American Dream = traffic nightmare for surrounding towns?
Seventeen years after New Jersey solicited ideas for a huge shopping complex in the Meadowlands, the American Dream project is scheduled to finally, partially open in three months. Its neighbor is concerned about the impacts on already crowded roads.
“Well, I think the traffic’s going to be a nightmare, no matter how you look at it,” said Secaucus Mayor Mike Gonnelli. “I mean, Route 3 now is at a dead stop, and they’re not even open yet.”
“They’re talking about 40 to 60 million people (a year) coming from New York to New Jersey,” he said. “The only way to get there is through Route 3 West into that area. We’re the bottleneck on Route 3 West. It’s where traffic is going to happen. We’re concerned about it spilling over into our roadways.”
Gov. Phil Murphy doesn’t disagree: “It’s a concern. It’s a rightful concern.”
“I believe that if it were at capacity, there would be 16,000 (employees), never mind the people who were going to shop or go to the water park or eat or whatever,” he said. “And again, that’s a good thing. It’s a boon. It’s going to be big employment boon for the state. But the transportation plan still lacks the clarity and the depth that we need. There’s no other way to put it. And that’s a work in progress.”
Gonnelli said it’s frustrating that there isn’t a comprehensive plan in place.
“They had 17 years of notice, so I think they had a lot of notice,” Gonnelli said.
“If you come to Secaucus and you want to get out of town at 4 o’clock, you can’t do it. They’re doing work on our overpass, work on Ridge Road’s overpass. There’s work going on on 495. So a lot of activity here, and it’s not going to be done in the next year or so. Traffic will be a nightmare for us,” he said.
NJ Transit’s fiscal 2020 budget, adopted Wednesday, allocates $8 million for buses and bus drivers for service to American Dream. Murphy said it’s appropriate to devote NJT resources to that, despite the agency’s ongoing financial and operational struggles.
“We want as safe and as free-flowing a commuting and transportation pattern as possible,” Murphy said.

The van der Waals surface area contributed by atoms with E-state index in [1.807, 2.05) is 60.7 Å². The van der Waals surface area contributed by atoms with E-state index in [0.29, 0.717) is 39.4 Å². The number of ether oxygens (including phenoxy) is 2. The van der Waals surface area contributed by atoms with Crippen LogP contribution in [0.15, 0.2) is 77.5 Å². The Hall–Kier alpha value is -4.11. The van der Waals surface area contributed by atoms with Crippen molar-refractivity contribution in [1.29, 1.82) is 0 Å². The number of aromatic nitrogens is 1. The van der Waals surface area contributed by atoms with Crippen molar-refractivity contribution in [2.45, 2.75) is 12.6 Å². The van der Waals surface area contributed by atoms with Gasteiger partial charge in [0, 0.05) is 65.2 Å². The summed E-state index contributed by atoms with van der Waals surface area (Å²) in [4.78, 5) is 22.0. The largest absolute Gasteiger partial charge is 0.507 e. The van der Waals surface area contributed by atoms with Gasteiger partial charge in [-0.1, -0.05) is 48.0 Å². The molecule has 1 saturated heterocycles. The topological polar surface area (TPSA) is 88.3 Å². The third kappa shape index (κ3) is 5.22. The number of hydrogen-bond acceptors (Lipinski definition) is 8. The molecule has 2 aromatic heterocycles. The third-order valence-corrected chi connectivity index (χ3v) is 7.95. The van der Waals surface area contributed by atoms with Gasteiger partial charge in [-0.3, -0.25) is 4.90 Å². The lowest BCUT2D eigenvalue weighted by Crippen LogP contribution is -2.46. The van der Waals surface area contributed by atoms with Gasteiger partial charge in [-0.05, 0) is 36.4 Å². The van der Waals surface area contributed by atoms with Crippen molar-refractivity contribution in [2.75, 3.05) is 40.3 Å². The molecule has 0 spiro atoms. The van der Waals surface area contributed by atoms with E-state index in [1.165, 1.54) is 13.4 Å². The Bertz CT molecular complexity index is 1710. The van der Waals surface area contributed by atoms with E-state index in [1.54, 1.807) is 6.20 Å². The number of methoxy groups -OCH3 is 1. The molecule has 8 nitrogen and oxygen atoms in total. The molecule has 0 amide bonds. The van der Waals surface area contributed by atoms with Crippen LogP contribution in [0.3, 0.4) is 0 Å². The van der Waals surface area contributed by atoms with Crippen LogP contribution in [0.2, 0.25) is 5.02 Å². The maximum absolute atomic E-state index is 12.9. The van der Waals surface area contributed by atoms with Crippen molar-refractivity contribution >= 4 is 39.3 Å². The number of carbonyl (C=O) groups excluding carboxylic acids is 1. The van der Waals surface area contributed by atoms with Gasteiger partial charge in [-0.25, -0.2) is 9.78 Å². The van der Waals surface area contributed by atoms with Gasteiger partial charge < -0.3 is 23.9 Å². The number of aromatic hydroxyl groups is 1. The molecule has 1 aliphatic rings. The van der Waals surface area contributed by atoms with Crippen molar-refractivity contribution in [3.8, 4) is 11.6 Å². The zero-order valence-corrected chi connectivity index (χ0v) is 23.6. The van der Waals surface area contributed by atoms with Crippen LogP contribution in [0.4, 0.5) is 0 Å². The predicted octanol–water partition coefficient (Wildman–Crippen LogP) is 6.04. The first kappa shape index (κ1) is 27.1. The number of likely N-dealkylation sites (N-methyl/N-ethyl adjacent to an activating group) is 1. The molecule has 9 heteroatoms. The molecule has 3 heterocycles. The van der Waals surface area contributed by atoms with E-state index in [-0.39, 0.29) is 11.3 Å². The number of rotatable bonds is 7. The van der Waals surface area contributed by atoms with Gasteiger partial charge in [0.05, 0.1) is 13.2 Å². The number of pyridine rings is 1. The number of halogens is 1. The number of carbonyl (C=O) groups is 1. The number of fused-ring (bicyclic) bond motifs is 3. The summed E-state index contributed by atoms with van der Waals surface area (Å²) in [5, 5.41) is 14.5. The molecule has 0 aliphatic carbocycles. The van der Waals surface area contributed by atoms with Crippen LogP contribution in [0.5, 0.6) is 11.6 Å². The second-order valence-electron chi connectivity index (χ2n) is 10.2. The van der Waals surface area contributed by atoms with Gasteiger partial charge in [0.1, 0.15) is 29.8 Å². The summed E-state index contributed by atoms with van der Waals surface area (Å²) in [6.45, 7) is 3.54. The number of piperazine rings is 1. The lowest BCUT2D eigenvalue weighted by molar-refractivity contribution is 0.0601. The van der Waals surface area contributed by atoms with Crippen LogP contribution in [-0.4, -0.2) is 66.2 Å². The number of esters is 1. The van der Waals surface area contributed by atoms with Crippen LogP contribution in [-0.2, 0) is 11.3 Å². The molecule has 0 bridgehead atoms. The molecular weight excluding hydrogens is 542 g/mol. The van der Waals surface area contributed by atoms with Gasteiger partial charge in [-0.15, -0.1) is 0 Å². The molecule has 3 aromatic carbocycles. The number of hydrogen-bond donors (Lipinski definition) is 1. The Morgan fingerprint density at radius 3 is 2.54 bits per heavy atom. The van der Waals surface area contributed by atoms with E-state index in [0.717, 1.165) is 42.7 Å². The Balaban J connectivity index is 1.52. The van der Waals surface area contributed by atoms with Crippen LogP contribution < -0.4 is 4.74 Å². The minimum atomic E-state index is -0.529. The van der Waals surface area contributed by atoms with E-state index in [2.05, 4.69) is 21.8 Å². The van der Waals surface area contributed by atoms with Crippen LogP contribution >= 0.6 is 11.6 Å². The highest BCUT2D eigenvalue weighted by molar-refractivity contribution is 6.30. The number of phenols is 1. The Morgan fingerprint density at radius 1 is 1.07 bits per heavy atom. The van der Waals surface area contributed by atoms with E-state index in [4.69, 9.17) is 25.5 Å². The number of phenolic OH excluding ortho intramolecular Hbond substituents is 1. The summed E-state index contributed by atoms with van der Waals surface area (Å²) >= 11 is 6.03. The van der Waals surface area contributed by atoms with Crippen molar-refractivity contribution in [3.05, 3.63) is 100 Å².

“We have to be in an and/both state and not an either/or,” he said. “We clearly have to get the 900,000 commuters to work and school or wherever they’re headed safely, reliably, and home on time. There’s no question that’s job number one. But this is going to be a massive operation.”
Gonnelli said the bus service will only put a small dent in Secaucus’ concerns.
“I don’t know that it will help with anything because quite honestly, the buses are going to run out of Secaucus because that’s where our train station is that leads there. Several buses are going to come out of the Port Authority. So buses are just going to add more traffic to the roadway,” he said. “It’ll help that they’re not using cars. I’m sure that’ll help somewhat. But even buses will add more traffic to that highway.”
Gonnelli said his concerns aren’t limited to traffic. He said the complex is an aesthetic problem, given that one community in Secaucus sits directly across from it – an in-your-face issue not posed on other area towns.
He’s also unhappy that under an agreement the mall’s developers had reached years ago with area towns, Secaucus will receive $100,000 a year for two years, then $200,000 a year after that. He said $100,000 isn’t enough for his town to pay a police officer, including the costs of benefits.
American Dream is scheduled to open Oct. 25. Gonnelli said one of the project’s owners told him Tuesday that the initial opening would include things such as the complex’s water park, amusement park, snow slide and ice rink.